Yes, it is possible. I always wondered what would happen if you start circuit bending a computer. The obvious answer is that it will crash. Indeed it is not very good to cross pins on the motherboard. However this does not always hold true for the Video ram chips. My original idea was to start bending the video inpired by some Nintendo Cart bending that I have seen. The ISA video card which I began experimenting with had 512kb chips in individual sockets. The initial exploration yielded interesting results, scrambled video, aliasing, noise. Great!
Drunk on my success I darengly proceeded to explore the sacred onboard video chips looking for video distortions. With an LED light probe I noticed that certain pins produced pulsating varying in the brightness of the LED as different objects were being displayed in the screen. I wondered if you could hear these variations and indeed you can.
Sound Sample 1
Sound Sample 2
Sound Sample 3
Truly an incredible number of audio/video bends exists on the motherboard. In this experiment I stopped at 28. It is a good idea to use an eyelit board or some sort of an intermediary tap for the bend points. The connections are hard to solder very well, due to their size as well as the heat damage that may result from using too much solder. If the connections are not attatched very well they will not handle mointing of switches and occasional tugs.
After a long and drawn out process of listening to alot of points on the motherboard, I decided to just pick a couple of dosen based on the different sounds which they produced.
As an easy way to switch between different points I chose to use 12 pole and a 6 pole rotary switches ( because of avaliability ). The bends were distributed among the switches however one aspect is critical when it comes to arranging the bends.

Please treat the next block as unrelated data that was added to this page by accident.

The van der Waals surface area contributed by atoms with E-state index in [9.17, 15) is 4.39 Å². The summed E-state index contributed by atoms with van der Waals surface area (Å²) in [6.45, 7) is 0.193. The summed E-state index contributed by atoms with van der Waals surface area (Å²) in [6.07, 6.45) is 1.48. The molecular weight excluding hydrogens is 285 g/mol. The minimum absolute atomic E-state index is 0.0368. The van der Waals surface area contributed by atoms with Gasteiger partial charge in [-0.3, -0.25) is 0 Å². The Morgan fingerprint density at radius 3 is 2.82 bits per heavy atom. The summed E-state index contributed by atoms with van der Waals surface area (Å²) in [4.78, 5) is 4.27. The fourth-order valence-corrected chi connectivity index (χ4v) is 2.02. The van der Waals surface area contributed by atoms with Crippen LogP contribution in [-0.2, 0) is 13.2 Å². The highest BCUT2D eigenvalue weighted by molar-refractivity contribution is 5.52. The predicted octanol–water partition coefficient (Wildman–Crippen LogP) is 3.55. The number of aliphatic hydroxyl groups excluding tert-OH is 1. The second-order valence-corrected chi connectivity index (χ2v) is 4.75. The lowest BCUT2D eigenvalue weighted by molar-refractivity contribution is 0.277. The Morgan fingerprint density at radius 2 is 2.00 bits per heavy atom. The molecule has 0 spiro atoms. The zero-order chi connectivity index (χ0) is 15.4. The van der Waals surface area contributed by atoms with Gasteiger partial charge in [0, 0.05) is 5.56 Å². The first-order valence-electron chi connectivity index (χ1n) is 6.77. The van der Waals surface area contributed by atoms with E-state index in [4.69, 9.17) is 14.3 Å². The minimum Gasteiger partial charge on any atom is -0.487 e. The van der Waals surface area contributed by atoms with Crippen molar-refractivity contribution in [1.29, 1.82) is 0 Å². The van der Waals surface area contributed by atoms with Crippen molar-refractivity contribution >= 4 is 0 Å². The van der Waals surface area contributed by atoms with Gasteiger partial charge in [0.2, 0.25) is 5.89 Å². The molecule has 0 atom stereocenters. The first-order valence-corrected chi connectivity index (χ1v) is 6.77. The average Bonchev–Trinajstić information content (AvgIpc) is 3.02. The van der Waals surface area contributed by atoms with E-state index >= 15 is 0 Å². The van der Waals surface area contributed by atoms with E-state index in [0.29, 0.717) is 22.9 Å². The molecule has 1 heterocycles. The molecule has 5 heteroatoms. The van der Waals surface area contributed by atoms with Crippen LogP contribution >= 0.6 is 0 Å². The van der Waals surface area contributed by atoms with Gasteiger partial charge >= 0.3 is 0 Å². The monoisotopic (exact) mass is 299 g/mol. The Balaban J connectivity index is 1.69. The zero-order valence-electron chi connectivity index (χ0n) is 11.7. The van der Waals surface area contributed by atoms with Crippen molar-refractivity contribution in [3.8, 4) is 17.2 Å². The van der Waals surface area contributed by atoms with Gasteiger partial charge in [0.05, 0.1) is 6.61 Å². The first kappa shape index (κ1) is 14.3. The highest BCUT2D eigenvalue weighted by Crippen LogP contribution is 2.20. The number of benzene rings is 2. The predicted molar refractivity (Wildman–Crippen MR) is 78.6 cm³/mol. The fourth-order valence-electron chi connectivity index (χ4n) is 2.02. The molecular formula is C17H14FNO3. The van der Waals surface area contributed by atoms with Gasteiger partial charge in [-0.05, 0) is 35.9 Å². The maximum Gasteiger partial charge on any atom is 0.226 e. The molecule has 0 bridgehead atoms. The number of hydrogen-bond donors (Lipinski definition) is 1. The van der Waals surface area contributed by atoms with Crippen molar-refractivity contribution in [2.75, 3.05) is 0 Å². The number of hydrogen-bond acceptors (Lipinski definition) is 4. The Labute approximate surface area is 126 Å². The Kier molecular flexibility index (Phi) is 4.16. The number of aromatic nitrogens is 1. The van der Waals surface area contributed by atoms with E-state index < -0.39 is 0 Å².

Test bends as you go. Rotary switches short the contacts located next to each other as you turn the pole. This will create crashes unless arranged properly, in which case it will create a video bend. Like the ones shown above.
What to do with all those audio/video bend points is entirely up to the builder.
In my case I chose to make a few extra circuits to further process the sound. Several op-amps can be used to boost the signal, as well as shape it in different ways like summing, subrtacting, inverting, or clipping.
In my case the circuit was very simple. One quad op-amp, 5 resistors and a capacitor.
The schematic shows the wiring of the patch switches to the op amp circuits. Points at the bottom represent the incoming connections and the top is the amplifier left and right channels.
The combination of video and audio bending produces interesting results which are indeed closelly tied together. One does not seem right without the other.